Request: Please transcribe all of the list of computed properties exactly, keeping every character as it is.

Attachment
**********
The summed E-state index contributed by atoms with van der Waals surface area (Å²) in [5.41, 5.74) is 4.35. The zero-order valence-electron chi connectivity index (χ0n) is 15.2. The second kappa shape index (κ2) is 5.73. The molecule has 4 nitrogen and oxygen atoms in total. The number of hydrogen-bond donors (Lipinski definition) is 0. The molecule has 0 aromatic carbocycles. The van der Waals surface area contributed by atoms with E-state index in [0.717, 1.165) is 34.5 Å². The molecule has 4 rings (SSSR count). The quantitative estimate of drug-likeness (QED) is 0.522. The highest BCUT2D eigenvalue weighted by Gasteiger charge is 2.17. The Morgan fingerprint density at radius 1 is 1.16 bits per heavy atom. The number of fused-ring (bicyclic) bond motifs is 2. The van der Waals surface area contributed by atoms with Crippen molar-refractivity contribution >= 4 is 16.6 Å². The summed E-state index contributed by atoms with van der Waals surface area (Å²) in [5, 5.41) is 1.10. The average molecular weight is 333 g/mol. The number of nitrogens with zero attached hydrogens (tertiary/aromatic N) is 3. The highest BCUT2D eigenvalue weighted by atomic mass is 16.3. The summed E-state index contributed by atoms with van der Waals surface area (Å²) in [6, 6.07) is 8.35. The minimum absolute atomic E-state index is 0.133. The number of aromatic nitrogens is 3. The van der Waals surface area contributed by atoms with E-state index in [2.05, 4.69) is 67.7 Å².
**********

The summed E-state index contributed by atoms with van der Waals surface area (Å²) in [5.41, 5.74) is 4.35. The zero-order valence-electron chi connectivity index (χ0n) is 15.2. The second kappa shape index (κ2) is 5.73. The molecule has 4 nitrogen and oxygen atoms in total. The number of hydrogen-bond donors (Lipinski definition) is 0. The molecule has 0 aromatic carbocycles. The van der Waals surface area contributed by atoms with E-state index in [0.717, 1.165) is 34.5 Å². The molecule has 4 rings (SSSR count). The quantitative estimate of drug-likeness (QED) is 0.522. The highest BCUT2D eigenvalue weighted by Gasteiger charge is 2.17. The Morgan fingerprint density at radius 1 is 1.16 bits per heavy atom. The number of fused-ring (bicyclic) bond motifs is 2. The van der Waals surface area contributed by atoms with Crippen molar-refractivity contribution >= 4 is 16.6 Å². The summed E-state index contributed by atoms with van der Waals surface area (Å²) in [5, 5.41) is 1.10. The average molecular weight is 333 g/mol. The number of nitrogens with zero attached hydrogens (tertiary/aromatic N) is 3. The highest BCUT2D eigenvalue weighted by atomic mass is 16.3. The summed E-state index contributed by atoms with van der Waals surface area (Å²) in [6, 6.07) is 8.35. The minimum absolute atomic E-state index is 0.133. The number of aromatic nitrogens is 3. The van der Waals surface area contributed by atoms with E-state index in [2.05, 4.69) is 67.7 Å².